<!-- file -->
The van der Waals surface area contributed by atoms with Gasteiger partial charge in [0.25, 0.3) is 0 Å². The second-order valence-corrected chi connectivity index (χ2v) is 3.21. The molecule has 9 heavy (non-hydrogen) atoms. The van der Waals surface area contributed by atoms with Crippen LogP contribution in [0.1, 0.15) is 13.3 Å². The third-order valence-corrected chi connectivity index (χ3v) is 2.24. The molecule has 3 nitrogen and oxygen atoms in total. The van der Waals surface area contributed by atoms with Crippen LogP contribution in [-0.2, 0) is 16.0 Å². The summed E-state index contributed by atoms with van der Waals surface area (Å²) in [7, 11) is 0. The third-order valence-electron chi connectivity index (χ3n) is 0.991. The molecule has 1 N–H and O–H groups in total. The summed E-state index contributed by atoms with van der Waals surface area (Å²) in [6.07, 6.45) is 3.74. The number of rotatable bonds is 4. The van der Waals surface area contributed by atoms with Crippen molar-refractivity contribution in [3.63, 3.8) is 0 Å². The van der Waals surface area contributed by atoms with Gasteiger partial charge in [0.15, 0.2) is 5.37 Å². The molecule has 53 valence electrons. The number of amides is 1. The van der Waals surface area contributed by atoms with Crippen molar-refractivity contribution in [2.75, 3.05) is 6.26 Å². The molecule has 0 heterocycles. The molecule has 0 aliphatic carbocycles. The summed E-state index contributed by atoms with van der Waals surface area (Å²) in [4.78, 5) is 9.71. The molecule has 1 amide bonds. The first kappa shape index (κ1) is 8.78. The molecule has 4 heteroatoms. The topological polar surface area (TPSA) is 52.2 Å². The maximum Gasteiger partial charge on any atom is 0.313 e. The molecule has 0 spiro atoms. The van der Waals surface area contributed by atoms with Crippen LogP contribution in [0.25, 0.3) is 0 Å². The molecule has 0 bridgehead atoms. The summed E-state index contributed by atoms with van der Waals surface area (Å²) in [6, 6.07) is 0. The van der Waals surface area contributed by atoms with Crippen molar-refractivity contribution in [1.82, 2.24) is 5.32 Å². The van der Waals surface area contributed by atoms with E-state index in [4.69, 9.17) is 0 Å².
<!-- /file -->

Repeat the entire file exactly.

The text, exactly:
The van der Waals surface area contributed by atoms with Gasteiger partial charge in [0.25, 0.3) is 0 Å². The second-order valence-corrected chi connectivity index (χ2v) is 3.21. The molecule has 9 heavy (non-hydrogen) atoms. The van der Waals surface area contributed by atoms with Crippen LogP contribution in [0.1, 0.15) is 13.3 Å². The third-order valence-corrected chi connectivity index (χ3v) is 2.24. The molecule has 3 nitrogen and oxygen atoms in total. The van der Waals surface area contributed by atoms with Crippen LogP contribution in [-0.2, 0) is 16.0 Å². The summed E-state index contributed by atoms with van der Waals surface area (Å²) in [7, 11) is 0. The third-order valence-electron chi connectivity index (χ3n) is 0.991. The molecule has 1 N–H and O–H groups in total. The summed E-state index contributed by atoms with van der Waals surface area (Å²) in [6.07, 6.45) is 3.74. The number of rotatable bonds is 4. The van der Waals surface area contributed by atoms with Crippen molar-refractivity contribution in [3.63, 3.8) is 0 Å². The van der Waals surface area contributed by atoms with Gasteiger partial charge in [0.15, 0.2) is 5.37 Å². The molecule has 53 valence electrons. The number of amides is 1. The van der Waals surface area contributed by atoms with Crippen molar-refractivity contribution in [2.75, 3.05) is 6.26 Å². The molecule has 0 heterocycles. The molecule has 0 aliphatic carbocycles. The summed E-state index contributed by atoms with van der Waals surface area (Å²) in [4.78, 5) is 9.71. The molecule has 1 amide bonds. The first kappa shape index (κ1) is 8.78. The molecule has 4 heteroatoms. The topological polar surface area (TPSA) is 52.2 Å². The maximum Gasteiger partial charge on any atom is 0.313 e. The molecule has 0 spiro atoms. The van der Waals surface area contributed by atoms with Crippen LogP contribution in [0.25, 0.3) is 0 Å². The molecule has 0 bridgehead atoms. The summed E-state index contributed by atoms with van der Waals surface area (Å²) in [6, 6.07) is 0. The van der Waals surface area contributed by atoms with Crippen molar-refractivity contribution in [1.82, 2.24) is 5.32 Å². The van der Waals surface area contributed by atoms with E-state index in [4.69, 9.17) is 0 Å².